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The Taco Cleanse, Wes Allison, Stephanie Bogdanich, Molly R. Frisinger, Jessica Morris (The Experiment Publishing, 2015)

The Taco Cleanse - review by

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Do you tire of reading and hearing about cleanses? Do they seem humorless and less than tasty? If so, this book is for you!

The Authors

This book is a fun creation by four “taco scientists” from Austin, Texas. If you know Austin, then you know to be ready for a good time. The “scientists” are garbed in white lab coats complete with lab goggles. They write “tongue in cheek” about the scientific benefits of doing a taco cleanse, specifying the importance of “folding only once”. After all, you don’t want your creation to be confused with – gasp – a burrito! It’s easy to imagine this group of friends discussing the ideas in this book as they imbibe some of the “supplements” that they insist are an important part of any taco cleanse. And it’s a sure bet they were imbibing when they developed the “quotes” from various philosophers and artists that are sprinkled throughout the book.

The Book

This book is full of tacos for every part of the meal, including desserts. It also provides for side dishes to serve with your tacos. Want to make your own tacos (which everyone should try at least once!)?   This book will teach you how. The recipes are full of creative fillings that are clearly great in tacos.   We also tried some of them served on top of grains such as quinoa or brown basmati rice (don’t tell!) rather than a tortilla. This book instructs the reader on the whys and the hows of doing a taco cleanse, claiming that a month of eating tacos (with supplements as appropriate) will cause your life to ignite with PASSION. Whether or not that is true, you will definitely have a month of yummy food. For the totally uninitiated, there is even an explanation of what a taco is! (Hard to imagine anyone needing that, but then I grew up 3 hours north of Austin.) At the end of the book, you will even receive instructions on how to live a taco-based life, including taco yoga, mudras, salutations, puzzles, gardens and more!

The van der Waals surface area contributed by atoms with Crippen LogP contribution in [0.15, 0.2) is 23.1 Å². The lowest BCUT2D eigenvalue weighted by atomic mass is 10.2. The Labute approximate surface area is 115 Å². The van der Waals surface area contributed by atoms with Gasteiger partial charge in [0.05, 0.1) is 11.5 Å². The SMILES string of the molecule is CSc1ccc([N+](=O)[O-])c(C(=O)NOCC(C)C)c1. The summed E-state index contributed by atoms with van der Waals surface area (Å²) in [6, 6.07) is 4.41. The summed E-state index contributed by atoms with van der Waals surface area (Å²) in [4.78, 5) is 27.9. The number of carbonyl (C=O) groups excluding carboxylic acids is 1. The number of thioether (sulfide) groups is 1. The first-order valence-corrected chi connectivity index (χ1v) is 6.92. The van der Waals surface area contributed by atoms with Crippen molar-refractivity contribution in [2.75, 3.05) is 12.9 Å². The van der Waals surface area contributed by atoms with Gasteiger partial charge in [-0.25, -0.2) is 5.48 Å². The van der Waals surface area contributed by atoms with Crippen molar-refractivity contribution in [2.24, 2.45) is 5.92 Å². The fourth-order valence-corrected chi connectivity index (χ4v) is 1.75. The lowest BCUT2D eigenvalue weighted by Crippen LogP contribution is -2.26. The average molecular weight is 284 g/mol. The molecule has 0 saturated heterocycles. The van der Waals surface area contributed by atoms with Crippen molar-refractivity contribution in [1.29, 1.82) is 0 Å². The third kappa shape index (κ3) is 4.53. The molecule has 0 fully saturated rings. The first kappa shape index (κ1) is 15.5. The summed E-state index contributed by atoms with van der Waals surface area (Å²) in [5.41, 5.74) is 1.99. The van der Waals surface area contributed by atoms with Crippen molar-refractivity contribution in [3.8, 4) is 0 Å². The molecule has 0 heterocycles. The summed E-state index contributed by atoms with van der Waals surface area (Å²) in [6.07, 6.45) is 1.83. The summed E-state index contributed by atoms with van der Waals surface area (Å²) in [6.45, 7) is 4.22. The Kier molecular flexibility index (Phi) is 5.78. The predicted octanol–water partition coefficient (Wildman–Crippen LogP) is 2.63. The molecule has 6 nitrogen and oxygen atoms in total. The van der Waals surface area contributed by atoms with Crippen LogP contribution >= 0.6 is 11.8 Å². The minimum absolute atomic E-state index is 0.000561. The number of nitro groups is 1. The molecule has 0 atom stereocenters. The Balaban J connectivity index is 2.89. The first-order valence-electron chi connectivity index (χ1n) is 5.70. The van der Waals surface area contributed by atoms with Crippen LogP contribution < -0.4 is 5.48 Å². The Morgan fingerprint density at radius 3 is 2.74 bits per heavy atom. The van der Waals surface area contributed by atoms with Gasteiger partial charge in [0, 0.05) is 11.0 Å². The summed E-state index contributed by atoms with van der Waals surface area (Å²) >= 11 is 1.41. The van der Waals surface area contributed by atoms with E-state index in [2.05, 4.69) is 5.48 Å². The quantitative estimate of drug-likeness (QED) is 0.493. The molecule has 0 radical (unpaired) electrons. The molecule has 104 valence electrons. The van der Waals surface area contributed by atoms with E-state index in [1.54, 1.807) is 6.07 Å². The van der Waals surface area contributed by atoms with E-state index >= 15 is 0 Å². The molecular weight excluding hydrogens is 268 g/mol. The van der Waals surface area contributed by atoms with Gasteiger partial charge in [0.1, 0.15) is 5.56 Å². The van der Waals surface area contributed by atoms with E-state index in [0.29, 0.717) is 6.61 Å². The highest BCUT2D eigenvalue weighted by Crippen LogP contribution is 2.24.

The Recipes

We are still trying recipes from this fun book. Some include ingredients that you might expect for taco fillings, and yet there are creative surprises included as well (as you will see below). We’ve tried Beer Battered Portobellos, Therapeutic Tempeh Picadillo, Tropical Breakfast Tacos, Gallo Pinto (a Costa Rican national dish), Grounding Sweet Potato Fries and Jackfruit Brisket.   Below we share Therapeutic Tempeh Picadillo with you for your taco eating pleasure. Be sure to read the “tip” at the end!

Therapeutic Tempeh Tacos

  • 1 vegetable bouillon cube
  • ½ cup hot water
  • 1 T olive oil
  • 1 yellow onion, diced
  • 16 oz. tempeh
  • 2 cloves garlic, minced
  • 1 tsp. dried oregano
  • 1 tsp. ground cumin
  • ¼ tsp. black pepper
  • ¼ tsp. salt
  • One 15 oz. can diced tomatoes
  • 1/3 cup red wine
  • 1/3 cup raisins
  • 1/3 cup pimiento-stuffed olives, drained and chopped
  • 2 T olive brine
  1. In a small bowl, dissolve the bouillon cube in the hot water and set aside.
  1. In a large skillet, heat the oil over medium heat. Add the onion and sauté for 5 minutes, or until translucent. Crumble the tempeh by hand into the skillet and cook for 5 minutes, stirring occasionally. Add the garlic and stir. Then add the oregano, cumin, pepper, and salt. Allow the spices to toast in the skillet for 30 seconds. Add the previously prepared bouillon and the tomatoes and red wine to the skillet. Deglaze the skillet by scraping the bottom with a spatula. Bring the mixture to a steady simmer. Fold in the raisins, olives, and brine. Reduce the heat and simmer uncovered for 20 minutes.

Tempeh Tacos

The recipe fills 8 taco shells.

Tip: This recipe calls for 1/3 cup of red wind, leaving the remainder of the bottle to drink while you finish cooking!